Kāpala
Kāpala
Kāpala
Kāpala
Kāpala
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Kāpala

Vendor
Arii Hawai’i
Regular price
$40.00
Sale price
$40.00
Regular price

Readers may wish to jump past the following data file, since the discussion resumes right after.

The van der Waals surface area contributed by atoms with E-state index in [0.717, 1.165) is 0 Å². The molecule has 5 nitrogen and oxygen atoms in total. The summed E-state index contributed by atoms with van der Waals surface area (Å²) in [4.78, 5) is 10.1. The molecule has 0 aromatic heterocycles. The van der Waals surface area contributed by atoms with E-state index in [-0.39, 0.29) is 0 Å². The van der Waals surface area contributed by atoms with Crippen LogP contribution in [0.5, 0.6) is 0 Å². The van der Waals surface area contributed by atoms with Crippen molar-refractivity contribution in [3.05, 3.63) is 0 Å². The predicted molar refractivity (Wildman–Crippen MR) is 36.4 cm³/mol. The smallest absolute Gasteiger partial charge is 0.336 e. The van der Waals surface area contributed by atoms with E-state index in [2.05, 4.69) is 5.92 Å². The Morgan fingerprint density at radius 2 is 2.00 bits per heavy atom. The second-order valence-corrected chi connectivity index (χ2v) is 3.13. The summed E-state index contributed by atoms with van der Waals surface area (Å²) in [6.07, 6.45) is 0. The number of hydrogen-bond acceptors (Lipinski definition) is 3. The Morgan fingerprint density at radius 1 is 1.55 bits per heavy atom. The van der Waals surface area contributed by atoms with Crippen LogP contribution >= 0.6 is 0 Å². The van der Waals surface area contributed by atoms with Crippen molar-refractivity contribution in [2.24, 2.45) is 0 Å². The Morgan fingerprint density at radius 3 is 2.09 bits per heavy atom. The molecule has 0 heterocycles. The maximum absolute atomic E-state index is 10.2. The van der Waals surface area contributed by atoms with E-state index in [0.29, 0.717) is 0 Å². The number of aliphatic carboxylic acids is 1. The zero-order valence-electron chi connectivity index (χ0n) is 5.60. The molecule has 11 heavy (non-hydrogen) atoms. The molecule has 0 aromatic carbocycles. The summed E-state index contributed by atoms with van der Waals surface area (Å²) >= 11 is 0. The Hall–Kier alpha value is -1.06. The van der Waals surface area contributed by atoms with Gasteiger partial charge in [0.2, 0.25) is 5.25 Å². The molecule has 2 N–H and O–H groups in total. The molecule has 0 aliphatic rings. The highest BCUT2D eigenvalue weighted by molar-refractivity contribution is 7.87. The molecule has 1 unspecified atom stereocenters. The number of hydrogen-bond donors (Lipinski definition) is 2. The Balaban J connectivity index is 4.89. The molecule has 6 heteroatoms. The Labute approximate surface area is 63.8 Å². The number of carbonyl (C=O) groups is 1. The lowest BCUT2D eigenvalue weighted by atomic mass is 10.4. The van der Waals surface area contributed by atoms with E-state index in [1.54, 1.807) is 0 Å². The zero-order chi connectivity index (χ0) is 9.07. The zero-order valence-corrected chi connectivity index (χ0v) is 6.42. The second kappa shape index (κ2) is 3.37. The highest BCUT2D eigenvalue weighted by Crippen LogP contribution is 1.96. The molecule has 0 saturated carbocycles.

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My Kāpala Bars are a modern twist to Hawai’i’s own Native Hawaiian ‘Ohe Kāpala (Bamboo stamping) each design and meaning comes from my heart. Each Bar are 3” in length. If you want any shorter please message me. If you have any questions please message me. Choice of Designs: Wana|| Our Wana Print is close in design to our Ancient Kapa patternʻs. In Hawaiian the literal meaning of Wana is a Sea urchant. In the hawaiian language we call it Kaona: a hidden meaning , in Hawaiian poetry. The Kaona behind the word Wana is of a long spike or streak of light, as at dawn; to appear, as a ray of light. Wana print referʻs to a Beautiful bright person that is full Of Aloha Kōkala|| Our Kōkala Print mimics the Thorn part of a Lau Hala or Pandanus tree leaf. It is said that once you get poked from the Kōkala, itʻs hard to lose the memory of that feeling. Kōkala Refers to a handful of individuals that you cannot live without. Mauna|| Our Mauna print stands tall like our Mauna on our islandʻs. Each Mauna represents all our mountains across the 7 sea’s. Including our Very own. Our Mauna are our back bone. Our Piko and Ancestors. Naka.|| Naka literal meaning is cracks, or cracked open as of earth from the heat. Growing up in Hawaiʻi weʻre surrounded by land that is covered in Lava rock. It defines our history and memories. It is who weʻre. This Print refers to the different path and journey You may take, but you will alwayʻs know where youʻre from and where your piko is at. Peʻahi.|| The Peʻahi or woven hand fans, were commonly weaved in all polynesia. They were designed to suit their needs if it was meant For a traditional dance in a ceromony, a gift or simply used to fan yourself. These Peʻahi were all symbolic to each background in the polynesian culture. In Hawaiʻi our Peʻahi were weaved with Niu and were designed for Hawaiʻi’s Royalty. Not much has been made as well. Bishop Museum has a Peʻahi on display as well, which were also given as Mākana or gifts when traveled. There wasn’t much that was made as well. Helu Pō.|| Our kūpuna were such astute observers, that we recognized the different cycles and patterns in accordance with each and every night. Thus, the helu pō, the moon phases not only affected how we lived out all aspects of life; including fishing, farming, building, duties, and celebrations, but we needed to align with these cycles to ensure the abundance of our bounty. Kupukupu|| Cultural Use: It was often used to decorate hula altars symbolizing that it was a place of learning, or sprouting knowledge since the word kupu means to sprout. The fronds are also used for making lei. Lokelani|| The flower of Maui is the pink lokelani (Rosa damascena). The pink lokelani is a type of cottage rose that smells as good as it looks. The lokelani was brought here in the 1800s, possibly by whalers from New England, and it is well regarded for both its beauty and its fragrance. The lokelani originated in Asia and it was brought to the western world by the Spanish who probably cherished it as much as we do today. People on Maui really took a shine to this flower and made it their official island flower in 1923. -did you know in the hawaiian language Lokelani is used in so many Hawaiian songʻs as a metaphore and a play on wordʻs and having different Kauna (meaning). • Maile|| 1. A native twining shrub, Alyxia olivaeformis. St. John, 1975a, described four forms of maile based on leaf size and shape. They are believed to be sisters with human and plant forms and are listed below. They were considered minor goddesses of the hula. Maile kaluhea is also believed by some to be a sister. See moekahi, māpu, palai 1, and chants, līhau and ʻū 1. The maile vine has shiny fragrant leaves and is used for decorations and leis, especially on important occasions. It is a member of the periwinkle family. Laka, goddess of the hula, was invoked as the goddess of the maile, which was one of five standard plants used in her altar. (Neal 690–1.)